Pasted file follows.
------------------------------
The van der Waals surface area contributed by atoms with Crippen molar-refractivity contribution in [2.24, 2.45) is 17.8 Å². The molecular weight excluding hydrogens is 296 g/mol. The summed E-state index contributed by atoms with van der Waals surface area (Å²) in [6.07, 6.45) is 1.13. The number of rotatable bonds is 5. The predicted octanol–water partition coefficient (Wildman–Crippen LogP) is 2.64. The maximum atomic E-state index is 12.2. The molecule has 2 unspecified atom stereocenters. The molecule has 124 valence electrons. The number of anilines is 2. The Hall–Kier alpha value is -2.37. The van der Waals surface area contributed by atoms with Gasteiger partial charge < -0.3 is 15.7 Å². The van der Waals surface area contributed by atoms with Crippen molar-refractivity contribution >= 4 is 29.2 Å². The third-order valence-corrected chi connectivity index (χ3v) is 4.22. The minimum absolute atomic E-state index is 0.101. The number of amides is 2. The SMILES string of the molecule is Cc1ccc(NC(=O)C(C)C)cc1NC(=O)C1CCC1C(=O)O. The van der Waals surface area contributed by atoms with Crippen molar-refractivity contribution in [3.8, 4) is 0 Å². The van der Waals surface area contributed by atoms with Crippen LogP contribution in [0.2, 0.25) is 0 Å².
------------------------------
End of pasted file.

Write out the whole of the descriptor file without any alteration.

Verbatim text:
The van der Waals surface area contributed by atoms with Crippen molar-refractivity contribution in [2.24, 2.45) is 17.8 Å². The molecular weight excluding hydrogens is 296 g/mol. The summed E-state index contributed by atoms with van der Waals surface area (Å²) in [6.07, 6.45) is 1.13. The number of rotatable bonds is 5. The predicted octanol–water partition coefficient (Wildman–Crippen LogP) is 2.64. The maximum atomic E-state index is 12.2. The molecule has 2 unspecified atom stereocenters. The molecule has 124 valence electrons. The number of anilines is 2. The Hall–Kier alpha value is -2.37. The van der Waals surface area contributed by atoms with Gasteiger partial charge < -0.3 is 15.7 Å². The van der Waals surface area contributed by atoms with Crippen molar-refractivity contribution >= 4 is 29.2 Å². The third-order valence-corrected chi connectivity index (χ3v) is 4.22. The minimum absolute atomic E-state index is 0.101. The number of amides is 2. The SMILES string of the molecule is Cc1ccc(NC(=O)C(C)C)cc1NC(=O)C1CCC1C(=O)O. The van der Waals surface area contributed by atoms with Crippen molar-refractivity contribution in [3.8, 4) is 0 Å². The van der Waals surface area contributed by atoms with Crippen LogP contribution in [0.2, 0.25) is 0 Å².